In seeking reversal of the trial court’s order granting the preliminary injunction, the City relies on the well-established principle that a preliminary injunction granted without a showing of a likelihood of success on the merits is an abuse of discretion and will be reversed. (See Perez v. Hastings College (1996) 45 Cal.App.4th 453, 457 [53 Cal. Rptr. 2d 1] [reversing preliminary injunction because respondent could not show a likelihood of success on the merits].) Among other arguments, the City insists that plaintiffs could not possibly prevail at trial because all of their causes of action are time-barred under the 90-day statute of limitations found in sections 66499.37 and 65009.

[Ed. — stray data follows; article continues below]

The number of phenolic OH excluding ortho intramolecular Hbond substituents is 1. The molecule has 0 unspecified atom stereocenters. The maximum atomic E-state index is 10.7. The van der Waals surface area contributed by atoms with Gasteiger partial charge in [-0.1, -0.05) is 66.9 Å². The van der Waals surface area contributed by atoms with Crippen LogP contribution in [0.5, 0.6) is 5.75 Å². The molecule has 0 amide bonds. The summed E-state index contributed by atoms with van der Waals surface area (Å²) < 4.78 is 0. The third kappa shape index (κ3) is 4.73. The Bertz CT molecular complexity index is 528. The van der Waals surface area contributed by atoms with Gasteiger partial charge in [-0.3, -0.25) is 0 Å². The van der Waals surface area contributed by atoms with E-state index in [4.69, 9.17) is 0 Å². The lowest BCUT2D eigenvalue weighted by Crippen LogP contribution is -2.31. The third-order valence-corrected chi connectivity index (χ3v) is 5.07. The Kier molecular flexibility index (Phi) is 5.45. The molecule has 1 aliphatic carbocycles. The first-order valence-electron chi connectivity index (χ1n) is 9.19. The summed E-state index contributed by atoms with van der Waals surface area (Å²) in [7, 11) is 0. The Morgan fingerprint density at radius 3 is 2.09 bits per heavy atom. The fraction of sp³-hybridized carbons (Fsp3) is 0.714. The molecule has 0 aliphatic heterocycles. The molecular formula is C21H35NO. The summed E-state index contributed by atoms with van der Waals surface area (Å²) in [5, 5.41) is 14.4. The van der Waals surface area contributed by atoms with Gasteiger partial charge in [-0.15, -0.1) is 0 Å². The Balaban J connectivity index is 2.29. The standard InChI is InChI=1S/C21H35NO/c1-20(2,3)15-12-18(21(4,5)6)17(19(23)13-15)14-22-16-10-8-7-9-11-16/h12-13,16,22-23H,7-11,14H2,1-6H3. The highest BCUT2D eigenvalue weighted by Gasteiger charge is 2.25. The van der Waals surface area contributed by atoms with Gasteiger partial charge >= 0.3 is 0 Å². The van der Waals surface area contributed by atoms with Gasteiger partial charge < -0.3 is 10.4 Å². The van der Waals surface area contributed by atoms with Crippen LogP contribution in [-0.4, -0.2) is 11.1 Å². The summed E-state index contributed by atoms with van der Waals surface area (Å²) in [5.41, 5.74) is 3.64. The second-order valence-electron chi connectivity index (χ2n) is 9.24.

Plaintiffs contend the court’s ruling on the applicability of the statute of limitations to plaintiffs’ claims is not at is-sue in this appeal. They assert that we should only reach the question “whether the Trial Court abused its discretion in issuing the injunction” because plaintiffs “can challenge the statute of limitations decision on appeal from a final rul-ing.” We disagree. When the likelihood of prevailing on the merits depends on a question of law, such as construing the applicable statute of limitations, an appellate court can independently determine whether the trial court’s interpretation was correct as a matter of law and, therefore, whether there was a possibility of success on the merits. (See Bullock v. City and County of San Francisco (1990) 221 Cal.App.3d 1072, 1094-1095 [271 Cal. Rptr. 44]; Legacy Group v. City of Wasco (2003) 106 Cal.App.4th 1305, 1311 [131 Cal. Rptr. 2d 460] (Legacy Group) [applicability of statute of limita-tions presents question of statutory interpretation subject to de novo review].) Moreover, even where the question of law is not entirely determinative of the likelihood of plaintiffs’ success on the merits, ” ‘it may be appropriate for the appel-late court to express its opinion in order to clarify or narrow the issues for trial. [Citation.]’ [Citations.]” (Carsten v. City of Del Mar (1992) 8 Cal.App.4th 1642, 1650 [11 Cal. Rptr. 2d 252].)